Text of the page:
Minimalist Living for Real
Minimalism is everywhere, to the point that it has become a trend. But in reality, minimalist living is not about living a so-called curated-edited lifestyle. It's not about being influential on Instagram (though people have really capitalized on this). True minimalist living is about living intentionally and eliminating the things that don't matter. Here are some ways we can live truly minimalist lives.
Ask yourself where you are spending your money. Try this: Collect all your receipts in a span of one week or one month and really track where your income is going. Are there things you are paying for that are essentially a waste of your money? Take for example a gadget that you need to keep on repairing. If you've spent X amount of money just to keep repairing it, have you considered that your life would be filled with less expense, stress and concerns if you just sell it? Think about it.
Eliminate your stressors. Think of the nuances and habits that make you stressed, outside of your work, of course. Have you ever thought if your quality of life could be better, without those stressors? How about the relationships you keep, whether professional or personal? Which of these cause you stress? Often people create stress for us, so assess the quality of your relationships and decide which ones are truly making your a better person (or if worse, well... you know what to do).
Jail your productivity thieves. We millennials pride ourselves in being "multi-hyphenates," but honestly, this "quality" makes for almost zero productivity. If you want to "minimalist your job or work", then focus on the actions that will actually yield the results you want. By eliminating tasks that take up too much of your time; by delegating tasks or outsource specific aspects of your job that don't deliver, you can cut your workload and get things done more efficiently.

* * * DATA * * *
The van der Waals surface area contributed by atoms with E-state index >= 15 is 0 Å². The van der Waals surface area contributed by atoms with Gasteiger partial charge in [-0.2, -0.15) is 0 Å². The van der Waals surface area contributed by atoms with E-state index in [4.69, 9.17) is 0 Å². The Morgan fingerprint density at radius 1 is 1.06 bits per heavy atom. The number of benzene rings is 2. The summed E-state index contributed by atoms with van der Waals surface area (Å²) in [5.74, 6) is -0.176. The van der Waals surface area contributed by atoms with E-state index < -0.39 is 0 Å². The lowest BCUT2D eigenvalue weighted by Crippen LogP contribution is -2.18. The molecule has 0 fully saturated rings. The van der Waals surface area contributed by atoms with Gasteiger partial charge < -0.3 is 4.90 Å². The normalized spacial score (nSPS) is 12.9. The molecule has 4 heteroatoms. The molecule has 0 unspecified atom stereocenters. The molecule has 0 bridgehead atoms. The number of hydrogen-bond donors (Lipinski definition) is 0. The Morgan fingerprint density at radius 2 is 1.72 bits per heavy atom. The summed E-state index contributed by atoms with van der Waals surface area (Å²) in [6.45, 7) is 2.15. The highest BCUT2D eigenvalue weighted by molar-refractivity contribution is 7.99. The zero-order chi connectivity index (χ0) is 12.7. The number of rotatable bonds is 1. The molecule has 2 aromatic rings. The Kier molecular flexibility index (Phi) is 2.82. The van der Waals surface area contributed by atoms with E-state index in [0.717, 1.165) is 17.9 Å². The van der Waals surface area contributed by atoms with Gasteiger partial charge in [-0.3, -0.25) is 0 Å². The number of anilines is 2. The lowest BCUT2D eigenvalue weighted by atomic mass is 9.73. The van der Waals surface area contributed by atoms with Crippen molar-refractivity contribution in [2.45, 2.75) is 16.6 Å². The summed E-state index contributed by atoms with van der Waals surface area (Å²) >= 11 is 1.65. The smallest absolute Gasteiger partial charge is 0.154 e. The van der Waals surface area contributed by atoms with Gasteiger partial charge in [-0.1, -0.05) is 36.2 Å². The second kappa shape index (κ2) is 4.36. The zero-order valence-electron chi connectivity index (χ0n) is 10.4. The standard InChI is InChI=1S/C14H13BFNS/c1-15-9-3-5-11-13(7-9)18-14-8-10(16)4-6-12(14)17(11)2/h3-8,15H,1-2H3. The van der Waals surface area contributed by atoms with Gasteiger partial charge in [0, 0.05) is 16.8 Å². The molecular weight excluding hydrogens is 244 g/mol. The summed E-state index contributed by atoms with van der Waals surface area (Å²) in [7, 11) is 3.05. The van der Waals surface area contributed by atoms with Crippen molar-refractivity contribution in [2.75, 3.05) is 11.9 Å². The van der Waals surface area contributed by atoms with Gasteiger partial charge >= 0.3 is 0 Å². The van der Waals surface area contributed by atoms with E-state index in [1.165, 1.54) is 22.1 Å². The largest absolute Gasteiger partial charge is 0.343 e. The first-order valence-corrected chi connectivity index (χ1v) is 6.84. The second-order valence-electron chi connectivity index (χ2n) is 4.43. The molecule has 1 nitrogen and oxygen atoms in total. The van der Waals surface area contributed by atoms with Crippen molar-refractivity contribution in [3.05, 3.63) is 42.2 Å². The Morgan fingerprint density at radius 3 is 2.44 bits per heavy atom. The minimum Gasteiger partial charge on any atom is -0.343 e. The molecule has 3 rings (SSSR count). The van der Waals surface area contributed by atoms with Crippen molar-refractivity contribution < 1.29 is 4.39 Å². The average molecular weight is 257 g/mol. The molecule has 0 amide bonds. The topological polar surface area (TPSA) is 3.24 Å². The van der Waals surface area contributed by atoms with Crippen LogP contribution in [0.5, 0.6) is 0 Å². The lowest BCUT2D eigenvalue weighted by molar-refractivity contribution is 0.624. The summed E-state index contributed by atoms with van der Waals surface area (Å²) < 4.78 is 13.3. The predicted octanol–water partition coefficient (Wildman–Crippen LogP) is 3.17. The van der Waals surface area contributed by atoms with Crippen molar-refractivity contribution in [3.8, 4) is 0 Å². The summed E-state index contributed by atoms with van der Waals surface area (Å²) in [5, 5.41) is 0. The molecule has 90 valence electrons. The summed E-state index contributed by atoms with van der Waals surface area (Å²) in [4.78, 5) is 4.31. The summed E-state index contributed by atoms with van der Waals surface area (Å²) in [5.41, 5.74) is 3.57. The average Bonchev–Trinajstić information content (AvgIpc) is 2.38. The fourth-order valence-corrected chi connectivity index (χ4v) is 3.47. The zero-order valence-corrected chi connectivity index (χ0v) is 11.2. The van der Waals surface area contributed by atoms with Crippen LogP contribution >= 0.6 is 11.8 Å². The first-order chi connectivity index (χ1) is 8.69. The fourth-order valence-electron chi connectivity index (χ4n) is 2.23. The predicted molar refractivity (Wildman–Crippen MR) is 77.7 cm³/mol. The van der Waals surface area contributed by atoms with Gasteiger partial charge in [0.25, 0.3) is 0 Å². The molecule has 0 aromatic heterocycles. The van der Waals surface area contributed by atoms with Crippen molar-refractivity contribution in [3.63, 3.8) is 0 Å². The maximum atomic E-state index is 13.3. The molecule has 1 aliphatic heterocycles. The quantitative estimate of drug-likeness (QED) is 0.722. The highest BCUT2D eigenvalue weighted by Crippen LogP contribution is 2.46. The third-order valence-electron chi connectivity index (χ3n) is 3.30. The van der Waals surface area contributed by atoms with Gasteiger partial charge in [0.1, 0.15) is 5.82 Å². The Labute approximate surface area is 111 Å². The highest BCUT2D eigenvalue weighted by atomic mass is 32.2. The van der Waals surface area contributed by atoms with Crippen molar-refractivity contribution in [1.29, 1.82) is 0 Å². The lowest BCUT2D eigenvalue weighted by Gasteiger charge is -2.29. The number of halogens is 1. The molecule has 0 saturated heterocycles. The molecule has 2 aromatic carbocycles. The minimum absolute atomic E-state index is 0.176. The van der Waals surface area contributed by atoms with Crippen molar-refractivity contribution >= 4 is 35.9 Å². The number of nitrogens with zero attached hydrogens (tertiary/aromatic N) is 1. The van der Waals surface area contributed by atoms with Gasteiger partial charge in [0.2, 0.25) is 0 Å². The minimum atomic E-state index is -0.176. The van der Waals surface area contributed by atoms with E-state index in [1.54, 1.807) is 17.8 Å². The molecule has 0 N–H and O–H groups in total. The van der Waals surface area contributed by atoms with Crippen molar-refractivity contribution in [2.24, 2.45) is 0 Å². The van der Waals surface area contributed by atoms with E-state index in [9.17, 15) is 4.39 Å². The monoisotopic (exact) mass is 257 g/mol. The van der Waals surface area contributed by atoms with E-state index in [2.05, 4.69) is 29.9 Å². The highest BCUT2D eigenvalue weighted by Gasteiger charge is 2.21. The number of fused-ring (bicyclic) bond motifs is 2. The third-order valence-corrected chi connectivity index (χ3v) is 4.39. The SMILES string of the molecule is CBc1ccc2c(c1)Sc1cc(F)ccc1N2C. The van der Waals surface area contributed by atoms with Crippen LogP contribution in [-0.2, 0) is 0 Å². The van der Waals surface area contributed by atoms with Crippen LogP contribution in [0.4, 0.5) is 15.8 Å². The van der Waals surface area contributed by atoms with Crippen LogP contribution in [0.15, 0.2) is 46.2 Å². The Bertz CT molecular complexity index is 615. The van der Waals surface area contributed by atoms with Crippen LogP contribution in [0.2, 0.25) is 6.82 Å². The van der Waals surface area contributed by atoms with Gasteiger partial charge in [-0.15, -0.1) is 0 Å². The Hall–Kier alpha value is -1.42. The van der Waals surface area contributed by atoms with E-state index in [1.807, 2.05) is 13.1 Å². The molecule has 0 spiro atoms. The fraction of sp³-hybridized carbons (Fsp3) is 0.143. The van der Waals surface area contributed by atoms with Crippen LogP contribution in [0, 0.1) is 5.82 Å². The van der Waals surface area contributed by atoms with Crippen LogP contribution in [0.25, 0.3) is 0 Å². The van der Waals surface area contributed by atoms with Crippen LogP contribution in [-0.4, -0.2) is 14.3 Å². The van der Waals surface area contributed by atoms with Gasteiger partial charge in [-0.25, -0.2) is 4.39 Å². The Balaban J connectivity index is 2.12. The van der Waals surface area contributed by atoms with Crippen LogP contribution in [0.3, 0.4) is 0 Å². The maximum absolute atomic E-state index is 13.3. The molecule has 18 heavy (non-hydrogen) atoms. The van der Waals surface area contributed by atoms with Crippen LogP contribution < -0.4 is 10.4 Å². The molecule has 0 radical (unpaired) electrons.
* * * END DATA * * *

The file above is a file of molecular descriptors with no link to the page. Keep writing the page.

Edit your digital notifications. When you have a smartphone or mobile device, you are likely to be enslaved by notifications. Decide which of these alerts really matter, and edit. Decide what you are using your devices for and religiously keep yourself accountable. Limit your notifications to urgent alerts, like e-mails and text messages. Honestly, you don't have to know everytime your friends post a new Instagram, Facebook, Snapchat, Spotify selection, Pinterest pin — sto-o-o-o-p!!!!!
Learn the art of saying "no". Get skilled in saying "yes" to things (situations, activities) that will contribute to your personal success. That means being able to consider things carefully according to what you believe truly matters and saying "no" firmly. For example: You really don't want to go to an event, even though all your friends want to go and you just don't feel like it. Guess what: It's OK to say "no". Why? Because you'll save hours on, say, deciding what to wear, how to allot your budget, the conversations you'll need to have, etc., etc., etc.... and you will actually have time to spend on something you actually care about.
Develop a taste for the functionally beautiful. This is all about going back to good quality design and basics. For example: Have a really good, solid, anything-goes shirt that goes with anything (e.g. the really good classic white shirt). Invest in high-quality, because you'll eliminate the need to replace that shirt. Another thing: Have one wristwatch that you can wear with everything. Have a good pair of shoes for each particular activity genre: a good pair of black heels; a reliable pair of sneakers; a casual sandal that goes with almost everything you have in your edited wardrobe. You will spend less overall on your clothing, your furniture, your accessories.
Finally, things that are a given: Declutter, donate useful things to people who really need them.